The Slovak government's expected proceeds from the sale of a stake in Globtel GSM may be far below its actual value, telecom analysts say.
Economy Minister Ľudovít Černák said in mid-April that the government expected to get at least 3.6 billion Slovak crowns ($85.2 million) from the sale of a 36% stake in the country's largest mobile network operator. On April 20, the ministry announced that the French bank Credit Lyonnais had been chosen to arrange the sale.
But analysts said the government's evaluation was too modest. "The estimate of Globtel's value using our Pan-European Macro Cellular Valuation Tool is some $1.3 billion," said Jonathan Lee, a European telecom analyst at Kommerzbank. "The level quoted by the government looks low, but they may have more information on Globtel's debt situation than we do," he added.
Istvan Mate-Toth at Credit Suisse added that "for a company with around 380,000 subscribers, this (price) looks rather undemanding." Globtel says it currently has over 380,000 subscribers. Globtel's only mobile competitor, Eurotel, has some 280,000 customers on its GSM digital and NMT analog network. Globtel has not yet released its 1998 financial results.
"Globtel looks very attractive, given the number of subscribers and the number of players in the market," Mate-Toth said.
Analysts said Globtel was a very attractive company, given the potential of mobile telephony in eastern Europe, but conceded that now may not be the right time for the sale, as the government is currently trying to interest investors in two other telecom properties.
In addition to the Globtel sale, the government is looking for a strategic partner for the national monopoly operator Slovenské Telekomunikácie (ST), with the deal to be concluded by the end of the year. Telecommunications Minister Gabriel Palacka said on April 20 that the government would consider selling a 34 to 49% stake in ST to a foreign partner, and that the cabinet would decide on the issue at its April 21 session. Palacka said he hoped that the sale would generate "hundreds of millions of dollars" for the state.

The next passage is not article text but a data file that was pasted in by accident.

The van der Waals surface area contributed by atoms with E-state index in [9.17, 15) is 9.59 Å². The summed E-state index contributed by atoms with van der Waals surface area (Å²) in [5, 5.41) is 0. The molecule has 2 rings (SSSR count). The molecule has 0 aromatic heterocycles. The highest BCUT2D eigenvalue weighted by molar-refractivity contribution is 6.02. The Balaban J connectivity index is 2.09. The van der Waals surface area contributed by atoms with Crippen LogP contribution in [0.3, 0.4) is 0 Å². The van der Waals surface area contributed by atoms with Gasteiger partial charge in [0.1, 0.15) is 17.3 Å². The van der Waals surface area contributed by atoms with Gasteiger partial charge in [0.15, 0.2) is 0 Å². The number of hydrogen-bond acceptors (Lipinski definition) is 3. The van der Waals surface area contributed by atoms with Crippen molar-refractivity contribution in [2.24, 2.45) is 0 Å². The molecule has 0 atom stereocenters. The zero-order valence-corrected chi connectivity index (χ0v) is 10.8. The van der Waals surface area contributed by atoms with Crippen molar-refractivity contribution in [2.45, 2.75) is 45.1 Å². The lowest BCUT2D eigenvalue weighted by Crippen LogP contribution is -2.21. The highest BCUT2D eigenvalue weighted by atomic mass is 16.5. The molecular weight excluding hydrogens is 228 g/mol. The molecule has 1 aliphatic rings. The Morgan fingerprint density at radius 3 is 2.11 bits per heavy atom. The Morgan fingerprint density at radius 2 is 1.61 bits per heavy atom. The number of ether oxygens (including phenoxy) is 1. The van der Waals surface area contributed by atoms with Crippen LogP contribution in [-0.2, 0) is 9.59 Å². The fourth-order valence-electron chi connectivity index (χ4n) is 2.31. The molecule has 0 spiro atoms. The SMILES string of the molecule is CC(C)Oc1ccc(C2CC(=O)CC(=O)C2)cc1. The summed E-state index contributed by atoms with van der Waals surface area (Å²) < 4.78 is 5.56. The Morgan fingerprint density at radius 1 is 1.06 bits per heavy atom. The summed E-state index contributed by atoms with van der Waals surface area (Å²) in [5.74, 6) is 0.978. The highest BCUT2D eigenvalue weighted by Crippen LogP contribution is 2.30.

In addition, in the second week of April, a government tender for a licence in the GSM 1800 MHz mobile band failed, as no bids were received. Palacka blamed the failure on Slovakia's poor economic situation and the saturation of the mobile phone market, and said that another tender could be called within two weeks.
"It seems like too many Slovak telecom assets are coming up for sale at the same time," said one local analyst who asked not to be named.
Kommerzbank's Lee said major telecom companies may not be interested in Globtel, since they may have to manage it jointly with the current owners. Globtel shareholders are five Slovak utilities whose 36% stake is up for sale, France Telecom with 35% and a Slovak holding company, Slovtel, with 29%.
The current owners have pre-purchase rights on the utilities' stake.
26. Apr 1999 at 0:00 | Andrej Salner